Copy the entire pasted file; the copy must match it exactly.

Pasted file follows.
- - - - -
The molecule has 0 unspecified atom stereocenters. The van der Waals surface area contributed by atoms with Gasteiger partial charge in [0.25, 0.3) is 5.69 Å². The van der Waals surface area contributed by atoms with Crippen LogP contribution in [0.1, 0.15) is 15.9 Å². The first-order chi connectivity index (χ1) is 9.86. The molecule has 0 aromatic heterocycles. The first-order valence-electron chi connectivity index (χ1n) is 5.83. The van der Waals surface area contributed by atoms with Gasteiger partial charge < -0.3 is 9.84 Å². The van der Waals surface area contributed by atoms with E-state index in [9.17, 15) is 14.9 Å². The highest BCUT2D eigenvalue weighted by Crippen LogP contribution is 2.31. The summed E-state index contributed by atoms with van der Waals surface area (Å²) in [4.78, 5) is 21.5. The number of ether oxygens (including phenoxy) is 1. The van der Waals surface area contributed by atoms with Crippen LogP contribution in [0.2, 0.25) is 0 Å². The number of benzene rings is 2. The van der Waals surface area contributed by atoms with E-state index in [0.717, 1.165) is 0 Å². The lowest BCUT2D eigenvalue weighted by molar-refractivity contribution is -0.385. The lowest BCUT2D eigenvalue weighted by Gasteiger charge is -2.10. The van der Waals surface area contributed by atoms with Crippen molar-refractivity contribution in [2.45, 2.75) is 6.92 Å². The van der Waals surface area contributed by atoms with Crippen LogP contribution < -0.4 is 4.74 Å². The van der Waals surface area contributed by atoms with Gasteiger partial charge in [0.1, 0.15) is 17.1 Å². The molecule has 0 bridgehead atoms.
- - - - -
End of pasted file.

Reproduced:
The molecule has 0 unspecified atom stereocenters. The van der Waals surface area contributed by atoms with Gasteiger partial charge in [0.25, 0.3) is 5.69 Å². The van der Waals surface area contributed by atoms with Crippen LogP contribution in [0.1, 0.15) is 15.9 Å². The first-order chi connectivity index (χ1) is 9.86. The molecule has 0 aromatic heterocycles. The first-order valence-electron chi connectivity index (χ1n) is 5.83. The van der Waals surface area contributed by atoms with Gasteiger partial charge < -0.3 is 9.84 Å². The van der Waals surface area contributed by atoms with E-state index in [9.17, 15) is 14.9 Å². The highest BCUT2D eigenvalue weighted by Crippen LogP contribution is 2.31. The summed E-state index contributed by atoms with van der Waals surface area (Å²) in [4.78, 5) is 21.5. The number of ether oxygens (including phenoxy) is 1. The van der Waals surface area contributed by atoms with Crippen LogP contribution in [0.2, 0.25) is 0 Å². The number of benzene rings is 2. The van der Waals surface area contributed by atoms with E-state index in [0.717, 1.165) is 0 Å². The lowest BCUT2D eigenvalue weighted by molar-refractivity contribution is -0.385. The lowest BCUT2D eigenvalue weighted by Gasteiger charge is -2.10. The van der Waals surface area contributed by atoms with Crippen molar-refractivity contribution in [2.45, 2.75) is 6.92 Å². The van der Waals surface area contributed by atoms with Crippen LogP contribution < -0.4 is 4.74 Å². The van der Waals surface area contributed by atoms with Gasteiger partial charge in [0.1, 0.15) is 17.1 Å². The molecule has 0 bridgehead atoms.